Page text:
When Microsoft stated that Windows 10 was going be to the last edition of the Windows series, they certainly did not mention the number of editions that Windows 10 itself will have. That being said, Microsoft recently announced a new edition for their Windows 10 line of operating systems, named “Windows 10 Pro for Workstations”, making it the 12th member in the Windows 10 family. If you are wondering what’s new in this edition, this article has you covered. So without any further ado, here is everything you need to know about Windows 10 Pro for Workstations:
What is Windows 10 Pro for Workstations?
Simply put, Windows 10 Pro for Workstations is a high-end version of the already existing Windows 10 Pro. Coming into picture from the feedback provided by various Windows 10 users through the Windows Insider Program, it is aimed at delivering a better and smoother experience to the users who use high-end PCs. This new edition will come with a unique support for server-grade PC hardware and is designed to support mission-critical workloads.
Though, as a consumer, you may not really be able to test it to its full potential, if you user high-end PC full-blast with Windows 10 Pro for Workstations, your computer will work more responsibly and reliably. So, theoretically, you should be able to leverage the full power of your computer’s hardware. Now to know more details about it, let’s take a quick look at its key features.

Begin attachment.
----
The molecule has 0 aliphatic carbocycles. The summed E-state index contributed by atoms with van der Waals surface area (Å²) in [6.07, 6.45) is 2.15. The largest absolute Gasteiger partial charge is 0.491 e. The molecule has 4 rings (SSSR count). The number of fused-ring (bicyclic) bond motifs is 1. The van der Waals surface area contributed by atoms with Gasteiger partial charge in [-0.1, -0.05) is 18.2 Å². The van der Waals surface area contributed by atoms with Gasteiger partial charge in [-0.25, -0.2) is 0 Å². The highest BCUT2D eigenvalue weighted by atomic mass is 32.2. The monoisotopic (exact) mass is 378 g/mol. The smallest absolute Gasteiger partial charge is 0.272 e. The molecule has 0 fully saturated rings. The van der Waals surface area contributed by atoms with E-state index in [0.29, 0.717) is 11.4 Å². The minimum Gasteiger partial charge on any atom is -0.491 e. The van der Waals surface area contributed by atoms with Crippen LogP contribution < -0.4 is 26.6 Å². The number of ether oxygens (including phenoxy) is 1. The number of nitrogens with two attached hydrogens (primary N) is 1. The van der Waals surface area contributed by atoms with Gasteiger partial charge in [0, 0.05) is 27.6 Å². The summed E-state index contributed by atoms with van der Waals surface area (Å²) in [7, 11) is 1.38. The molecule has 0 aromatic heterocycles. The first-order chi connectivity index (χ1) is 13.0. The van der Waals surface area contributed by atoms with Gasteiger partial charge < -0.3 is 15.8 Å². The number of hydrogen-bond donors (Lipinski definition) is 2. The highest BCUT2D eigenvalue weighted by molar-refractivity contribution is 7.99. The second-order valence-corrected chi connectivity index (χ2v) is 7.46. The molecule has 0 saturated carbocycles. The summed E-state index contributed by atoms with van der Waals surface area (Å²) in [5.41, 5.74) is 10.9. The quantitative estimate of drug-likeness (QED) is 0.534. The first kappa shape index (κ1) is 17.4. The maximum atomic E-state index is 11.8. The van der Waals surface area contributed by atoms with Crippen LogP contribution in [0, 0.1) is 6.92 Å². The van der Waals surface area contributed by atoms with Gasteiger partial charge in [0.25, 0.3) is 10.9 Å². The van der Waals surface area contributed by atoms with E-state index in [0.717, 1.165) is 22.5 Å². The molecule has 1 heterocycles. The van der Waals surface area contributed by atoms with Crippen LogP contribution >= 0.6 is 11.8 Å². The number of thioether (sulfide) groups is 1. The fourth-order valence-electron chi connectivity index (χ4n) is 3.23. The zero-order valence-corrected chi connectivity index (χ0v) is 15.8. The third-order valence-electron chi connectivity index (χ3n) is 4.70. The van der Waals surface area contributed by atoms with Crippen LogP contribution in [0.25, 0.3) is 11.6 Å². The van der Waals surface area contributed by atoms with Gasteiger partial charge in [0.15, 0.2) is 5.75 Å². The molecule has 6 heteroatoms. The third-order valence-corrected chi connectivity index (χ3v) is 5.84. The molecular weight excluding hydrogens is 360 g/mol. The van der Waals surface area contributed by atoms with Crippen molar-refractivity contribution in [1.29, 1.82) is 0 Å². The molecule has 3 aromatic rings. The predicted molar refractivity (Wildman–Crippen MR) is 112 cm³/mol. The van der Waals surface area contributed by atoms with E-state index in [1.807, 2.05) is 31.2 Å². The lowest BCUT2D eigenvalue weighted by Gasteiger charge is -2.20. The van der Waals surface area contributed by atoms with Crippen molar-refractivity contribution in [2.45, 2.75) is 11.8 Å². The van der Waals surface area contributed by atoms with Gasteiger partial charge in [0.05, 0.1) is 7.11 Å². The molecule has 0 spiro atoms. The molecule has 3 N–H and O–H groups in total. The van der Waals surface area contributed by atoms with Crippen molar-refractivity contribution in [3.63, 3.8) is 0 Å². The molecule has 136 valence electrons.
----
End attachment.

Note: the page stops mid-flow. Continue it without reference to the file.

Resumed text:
Key Features of Windows 10 Pro for Workstations
There are four major improvements that will make Windows 10 Pro for Workstations the beast it appears to be. Here is a quick description of each of them:
Resilient File System (ReFS)
Resilient File System or ReFS is a Microsoft propriety file system that is supposed to be the next big file system after NTFS. To give you a quick comparison, NTFS can handle volumes up to 256 TB whereas ReFS can handle, theoretically, up to 4.7 zettabytes (1 zettabyte = 1 billion TB)!
ReFS handles very large volumes with ease and comes with a few advantages like data scrubbing, protection against data degradation, handling of hard disk drive failure and redundancy, and integrity checking on mirrored storage spaces. This means that ReFS will detect if any of your data becomes corrupt on any of your mirrored drives, and then replace it with the same healthy data in the other drive.
Persistent memory is a method that stores data efficiently in a way that it can be accessed even after you switch your workstation off. This becomes possible as it uses the NVDIMM-N hardware which is a non-volatile memory with an on-board memory power source. Using this will help even the most demanding apps and data with the performance they require in order to work to their full potential.
Faster File Sharing